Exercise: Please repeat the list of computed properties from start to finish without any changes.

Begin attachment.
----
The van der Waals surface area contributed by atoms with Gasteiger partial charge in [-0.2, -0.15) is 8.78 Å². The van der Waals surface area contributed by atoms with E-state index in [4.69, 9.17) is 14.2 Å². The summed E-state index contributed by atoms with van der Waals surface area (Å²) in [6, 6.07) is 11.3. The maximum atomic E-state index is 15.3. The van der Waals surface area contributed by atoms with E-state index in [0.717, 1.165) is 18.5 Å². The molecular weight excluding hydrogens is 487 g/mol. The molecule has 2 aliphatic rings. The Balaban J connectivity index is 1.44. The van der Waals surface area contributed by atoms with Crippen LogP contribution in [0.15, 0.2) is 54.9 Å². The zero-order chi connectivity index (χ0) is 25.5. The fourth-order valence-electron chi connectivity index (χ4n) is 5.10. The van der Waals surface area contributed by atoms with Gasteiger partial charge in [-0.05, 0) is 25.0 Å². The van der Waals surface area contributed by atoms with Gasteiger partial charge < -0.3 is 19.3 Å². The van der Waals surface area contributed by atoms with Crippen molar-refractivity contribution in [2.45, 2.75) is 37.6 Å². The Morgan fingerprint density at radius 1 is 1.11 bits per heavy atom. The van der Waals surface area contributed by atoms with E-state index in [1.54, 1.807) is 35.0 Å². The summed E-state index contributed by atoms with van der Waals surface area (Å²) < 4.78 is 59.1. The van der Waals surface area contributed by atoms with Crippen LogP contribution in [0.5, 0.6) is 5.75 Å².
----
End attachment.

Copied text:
The van der Waals surface area contributed by atoms with Gasteiger partial charge in [-0.2, -0.15) is 8.78 Å². The van der Waals surface area contributed by atoms with E-state index in [4.69, 9.17) is 14.2 Å². The summed E-state index contributed by atoms with van der Waals surface area (Å²) in [6, 6.07) is 11.3. The maximum atomic E-state index is 15.3. The van der Waals surface area contributed by atoms with E-state index in [0.717, 1.165) is 18.5 Å². The molecular weight excluding hydrogens is 487 g/mol. The molecule has 2 aliphatic rings. The Balaban J connectivity index is 1.44. The van der Waals surface area contributed by atoms with Crippen LogP contribution in [0.15, 0.2) is 54.9 Å². The zero-order chi connectivity index (χ0) is 25.5. The fourth-order valence-electron chi connectivity index (χ4n) is 5.10. The van der Waals surface area contributed by atoms with Gasteiger partial charge in [-0.05, 0) is 25.0 Å². The van der Waals surface area contributed by atoms with Gasteiger partial charge < -0.3 is 19.3 Å². The van der Waals surface area contributed by atoms with Crippen molar-refractivity contribution in [2.45, 2.75) is 37.6 Å². The Morgan fingerprint density at radius 1 is 1.11 bits per heavy atom. The van der Waals surface area contributed by atoms with E-state index in [1.54, 1.807) is 35.0 Å². The summed E-state index contributed by atoms with van der Waals surface area (Å²) < 4.78 is 59.1. The van der Waals surface area contributed by atoms with Crippen LogP contribution in [0.5, 0.6) is 5.75 Å².